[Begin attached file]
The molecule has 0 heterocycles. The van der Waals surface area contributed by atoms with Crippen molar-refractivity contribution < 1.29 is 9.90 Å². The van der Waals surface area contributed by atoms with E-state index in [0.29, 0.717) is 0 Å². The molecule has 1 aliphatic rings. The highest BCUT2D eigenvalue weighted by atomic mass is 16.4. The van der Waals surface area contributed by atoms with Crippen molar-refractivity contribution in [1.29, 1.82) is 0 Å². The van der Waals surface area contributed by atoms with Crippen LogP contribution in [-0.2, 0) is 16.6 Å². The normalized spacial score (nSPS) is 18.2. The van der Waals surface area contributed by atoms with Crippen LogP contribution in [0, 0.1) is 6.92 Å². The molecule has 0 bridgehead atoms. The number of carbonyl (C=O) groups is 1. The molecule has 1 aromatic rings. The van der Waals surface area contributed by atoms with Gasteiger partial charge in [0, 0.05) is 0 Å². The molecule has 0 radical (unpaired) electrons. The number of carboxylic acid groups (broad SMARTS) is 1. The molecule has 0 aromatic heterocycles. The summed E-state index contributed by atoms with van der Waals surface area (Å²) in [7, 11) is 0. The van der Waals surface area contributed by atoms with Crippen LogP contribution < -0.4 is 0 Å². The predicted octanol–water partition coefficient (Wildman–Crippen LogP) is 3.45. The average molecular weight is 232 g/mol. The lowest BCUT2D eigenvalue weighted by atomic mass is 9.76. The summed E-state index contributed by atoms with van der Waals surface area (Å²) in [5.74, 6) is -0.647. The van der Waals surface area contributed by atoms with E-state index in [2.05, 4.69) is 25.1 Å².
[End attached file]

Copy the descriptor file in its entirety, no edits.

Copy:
The molecule has 0 heterocycles. The van der Waals surface area contributed by atoms with Crippen molar-refractivity contribution < 1.29 is 9.90 Å². The van der Waals surface area contributed by atoms with E-state index in [0.29, 0.717) is 0 Å². The molecule has 1 aliphatic rings. The highest BCUT2D eigenvalue weighted by atomic mass is 16.4. The van der Waals surface area contributed by atoms with Crippen molar-refractivity contribution in [1.29, 1.82) is 0 Å². The van der Waals surface area contributed by atoms with Crippen LogP contribution in [-0.2, 0) is 16.6 Å². The normalized spacial score (nSPS) is 18.2. The van der Waals surface area contributed by atoms with Crippen LogP contribution in [0, 0.1) is 6.92 Å². The molecule has 0 bridgehead atoms. The number of carbonyl (C=O) groups is 1. The molecule has 1 aromatic rings. The van der Waals surface area contributed by atoms with Gasteiger partial charge in [0, 0.05) is 0 Å². The molecule has 0 radical (unpaired) electrons. The number of carboxylic acid groups (broad SMARTS) is 1. The molecule has 0 aromatic heterocycles. The summed E-state index contributed by atoms with van der Waals surface area (Å²) in [7, 11) is 0. The van der Waals surface area contributed by atoms with Crippen LogP contribution < -0.4 is 0 Å². The predicted octanol–water partition coefficient (Wildman–Crippen LogP) is 3.45. The average molecular weight is 232 g/mol. The lowest BCUT2D eigenvalue weighted by atomic mass is 9.76. The summed E-state index contributed by atoms with van der Waals surface area (Å²) in [5.74, 6) is -0.647. The van der Waals surface area contributed by atoms with E-state index in [2.05, 4.69) is 25.1 Å².